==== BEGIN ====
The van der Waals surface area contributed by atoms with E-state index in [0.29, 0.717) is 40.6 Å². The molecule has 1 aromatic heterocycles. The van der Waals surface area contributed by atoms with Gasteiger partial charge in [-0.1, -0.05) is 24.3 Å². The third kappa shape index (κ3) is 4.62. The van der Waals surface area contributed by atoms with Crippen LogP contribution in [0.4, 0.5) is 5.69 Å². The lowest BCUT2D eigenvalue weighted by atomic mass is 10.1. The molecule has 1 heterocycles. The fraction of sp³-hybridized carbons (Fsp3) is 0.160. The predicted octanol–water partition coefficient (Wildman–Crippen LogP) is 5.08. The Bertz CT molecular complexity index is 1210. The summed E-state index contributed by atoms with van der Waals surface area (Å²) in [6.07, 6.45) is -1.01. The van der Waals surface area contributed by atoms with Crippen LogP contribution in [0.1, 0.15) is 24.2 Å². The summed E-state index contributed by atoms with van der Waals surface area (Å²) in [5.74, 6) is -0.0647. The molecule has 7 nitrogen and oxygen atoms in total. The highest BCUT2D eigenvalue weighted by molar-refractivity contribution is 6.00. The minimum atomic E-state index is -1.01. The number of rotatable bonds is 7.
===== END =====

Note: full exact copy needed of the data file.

The van der Waals surface area contributed by atoms with E-state index in [0.29, 0.717) is 40.6 Å². The molecule has 1 aromatic heterocycles. The van der Waals surface area contributed by atoms with Gasteiger partial charge in [-0.1, -0.05) is 24.3 Å². The third kappa shape index (κ3) is 4.62. The van der Waals surface area contributed by atoms with Crippen LogP contribution in [0.4, 0.5) is 5.69 Å². The lowest BCUT2D eigenvalue weighted by atomic mass is 10.1. The molecule has 1 heterocycles. The fraction of sp³-hybridized carbons (Fsp3) is 0.160. The predicted octanol–water partition coefficient (Wildman–Crippen LogP) is 5.08. The Bertz CT molecular complexity index is 1210. The summed E-state index contributed by atoms with van der Waals surface area (Å²) in [6.07, 6.45) is -1.01. The van der Waals surface area contributed by atoms with Crippen LogP contribution in [0.1, 0.15) is 24.2 Å². The summed E-state index contributed by atoms with van der Waals surface area (Å²) in [5.74, 6) is -0.0647. The molecule has 7 nitrogen and oxygen atoms in total. The highest BCUT2D eigenvalue weighted by molar-refractivity contribution is 6.00. The minimum atomic E-state index is -1.01. The number of rotatable bonds is 7.